As the word of mouth becoming a powerful influence of customer choice with the speed of sharing through social networks, it’s never been more important for managers to make sure they are staffing their front line operations with Welcomers, rather than Robots or Indifferents.

“So how it this relevant to Medical Information/Affairs?”

Highly relevant! If your team no longer do front line phone calls because you’ve outsourced it, does your provider have Welcomers? Have you tested the service to find out? Your metrics may look great. Lapsed time to response – check! Call abandon rate <4% – check! Customer survey ratings >90% satisfaction – check! BUT…. if the people are coming across as robotic, then it’s Epic Fail, not check. Having been involved in Mystery Shopper exercises and knowing that the interaction wasn’t quite right but couldn’t pinpoint why, Rich’s classification was a big “Ahaa!” moment for me. It was because I didn’t feel like they particularly wanted to help. Those characteristics and attitudes that make a great customer service person can’t necessarily be picked up in a resume.

With the increasing trend to use in-house staff to work closely with brand teams and other company personnel, having Welcomers on your team will make them become accepted and embedded in those teams. They want to share with others and so they encourage brand team members to do the same.

“But what about digital transactions?”

Surely this only applies in face-to-face or in phone calls? Wrong! It’s especially important to be welcoming in digital transactions. I’ve often preferred to buy services from companies that seem to be staffed by people not robots. Their website text was more chatty than impersonal. Yet they still came across as professional, efficient and expert in what they do. Succeeding in any business today is understanding and leveraging the premise that people buy from people.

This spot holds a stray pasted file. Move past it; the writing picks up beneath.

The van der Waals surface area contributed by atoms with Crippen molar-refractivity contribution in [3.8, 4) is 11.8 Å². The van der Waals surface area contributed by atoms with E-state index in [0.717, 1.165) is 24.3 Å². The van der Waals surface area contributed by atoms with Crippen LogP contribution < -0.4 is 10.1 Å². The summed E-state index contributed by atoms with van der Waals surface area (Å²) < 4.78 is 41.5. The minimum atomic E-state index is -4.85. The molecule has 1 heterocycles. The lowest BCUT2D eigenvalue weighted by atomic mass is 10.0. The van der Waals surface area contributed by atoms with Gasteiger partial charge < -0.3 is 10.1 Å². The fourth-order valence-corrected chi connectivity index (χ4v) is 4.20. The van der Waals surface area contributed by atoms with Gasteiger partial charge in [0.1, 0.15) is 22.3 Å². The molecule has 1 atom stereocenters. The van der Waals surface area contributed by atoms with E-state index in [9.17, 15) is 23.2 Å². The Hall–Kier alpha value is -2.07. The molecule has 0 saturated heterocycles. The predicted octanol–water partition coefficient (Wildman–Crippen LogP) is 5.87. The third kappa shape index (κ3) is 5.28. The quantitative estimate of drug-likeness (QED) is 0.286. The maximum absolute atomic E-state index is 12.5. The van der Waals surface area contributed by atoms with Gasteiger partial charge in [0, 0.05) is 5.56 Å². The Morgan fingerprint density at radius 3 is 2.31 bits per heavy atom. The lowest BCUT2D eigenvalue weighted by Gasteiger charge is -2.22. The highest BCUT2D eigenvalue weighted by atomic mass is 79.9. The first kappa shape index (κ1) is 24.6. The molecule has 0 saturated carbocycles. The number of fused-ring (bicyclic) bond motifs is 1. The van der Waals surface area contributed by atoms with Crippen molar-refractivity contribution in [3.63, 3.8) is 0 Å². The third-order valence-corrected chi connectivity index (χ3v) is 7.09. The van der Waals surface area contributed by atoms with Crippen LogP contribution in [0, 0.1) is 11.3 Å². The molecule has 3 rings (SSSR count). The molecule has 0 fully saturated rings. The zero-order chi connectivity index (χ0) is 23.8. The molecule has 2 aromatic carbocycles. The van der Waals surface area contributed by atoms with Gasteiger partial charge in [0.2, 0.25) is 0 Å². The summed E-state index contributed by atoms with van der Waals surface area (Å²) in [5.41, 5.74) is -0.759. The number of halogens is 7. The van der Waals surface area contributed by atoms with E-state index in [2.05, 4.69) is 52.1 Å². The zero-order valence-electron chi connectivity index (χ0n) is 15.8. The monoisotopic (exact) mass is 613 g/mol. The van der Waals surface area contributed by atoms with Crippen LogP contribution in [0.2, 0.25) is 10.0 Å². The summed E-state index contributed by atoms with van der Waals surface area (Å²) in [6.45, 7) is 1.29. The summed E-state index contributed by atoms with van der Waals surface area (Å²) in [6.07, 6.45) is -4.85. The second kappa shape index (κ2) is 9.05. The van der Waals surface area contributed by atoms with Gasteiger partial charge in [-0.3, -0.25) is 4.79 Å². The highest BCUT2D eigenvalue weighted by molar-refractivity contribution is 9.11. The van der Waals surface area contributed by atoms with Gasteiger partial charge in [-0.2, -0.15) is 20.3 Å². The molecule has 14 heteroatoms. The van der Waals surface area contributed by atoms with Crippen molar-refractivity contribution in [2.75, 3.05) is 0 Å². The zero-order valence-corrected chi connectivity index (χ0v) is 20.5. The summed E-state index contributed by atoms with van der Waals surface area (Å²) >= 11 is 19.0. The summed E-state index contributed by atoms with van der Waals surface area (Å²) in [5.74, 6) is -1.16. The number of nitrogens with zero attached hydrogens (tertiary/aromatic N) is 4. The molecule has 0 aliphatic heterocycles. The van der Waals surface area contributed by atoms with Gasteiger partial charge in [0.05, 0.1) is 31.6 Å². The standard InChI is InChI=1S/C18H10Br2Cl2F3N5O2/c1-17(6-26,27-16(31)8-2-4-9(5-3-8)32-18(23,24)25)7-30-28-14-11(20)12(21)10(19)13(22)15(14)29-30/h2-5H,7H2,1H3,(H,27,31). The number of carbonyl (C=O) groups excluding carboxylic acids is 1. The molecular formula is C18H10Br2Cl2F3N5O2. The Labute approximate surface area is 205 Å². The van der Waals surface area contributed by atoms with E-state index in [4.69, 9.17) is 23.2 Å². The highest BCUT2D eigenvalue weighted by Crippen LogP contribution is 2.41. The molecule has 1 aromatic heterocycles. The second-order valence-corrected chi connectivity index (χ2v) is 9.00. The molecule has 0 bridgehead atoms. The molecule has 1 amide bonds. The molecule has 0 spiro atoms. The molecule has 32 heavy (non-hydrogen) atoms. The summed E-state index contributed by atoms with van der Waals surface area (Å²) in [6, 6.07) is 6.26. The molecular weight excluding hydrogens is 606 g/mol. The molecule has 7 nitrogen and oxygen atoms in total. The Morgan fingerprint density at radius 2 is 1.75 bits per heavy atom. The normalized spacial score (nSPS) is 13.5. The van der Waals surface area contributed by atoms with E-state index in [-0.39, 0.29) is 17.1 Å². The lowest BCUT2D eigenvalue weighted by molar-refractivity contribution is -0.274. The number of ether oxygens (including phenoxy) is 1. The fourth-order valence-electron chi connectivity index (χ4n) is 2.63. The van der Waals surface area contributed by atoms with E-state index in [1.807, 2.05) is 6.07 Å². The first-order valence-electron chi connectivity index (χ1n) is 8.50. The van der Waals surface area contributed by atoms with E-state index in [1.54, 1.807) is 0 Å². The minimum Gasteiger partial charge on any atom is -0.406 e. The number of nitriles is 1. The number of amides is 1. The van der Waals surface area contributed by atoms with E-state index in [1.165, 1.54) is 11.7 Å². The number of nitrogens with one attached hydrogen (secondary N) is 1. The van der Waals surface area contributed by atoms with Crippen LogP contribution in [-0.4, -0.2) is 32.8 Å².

Call to Action!

#1. So what if you have more Robots than Welcomers on your team? Robots can become “Wannabee Welcomers”. Once they understand the benefits of being more like a Welcomer and learn how to interact with customers in the 3 key phases (the greet, the assist and the leave-behind), then they have a chance to morph into Welcomers.

#2 Employ as many Welcomers as possible. When interviewing, ask about their customer interactions (it can be in any customer transaction, not necessarily a Medical Information call). Ask about their interests and their background. Their drive to help others runs through their life and their parents often instilled these values into them as children. I’ve employed a couple of Medical Information Scientists who didn’t have a relevant biomedical degree but had great customer service skills. They all went on to be highly successful in their careers, aided by those great Welcomer skills.

#3 Think about how customers perceive all aspects of your service. What is the service journey like for a customer? Is it a nightmare to find your contact details? Are they correct in any publications, like your prescribing information, websites, directories, etc? You ought to know these contact points anyway as it’s often part of an audit or inspection. How can you embed more Welcomer aspects to the service you provide?

I urge you to buy and read Richard’s book. It’ll give you a different perspective on your business from the viewpoint of a customer. There is also a Facebook page or you can follow Richard on Twitter

“But there is a downside.”

You’ll never be satisfied with being served by a Hostile or Indifferent again. But if you’re like me, you already walk out of stores or coffee shops because of poor service. But now you know what you are looking for in great customer service – the Welcomer!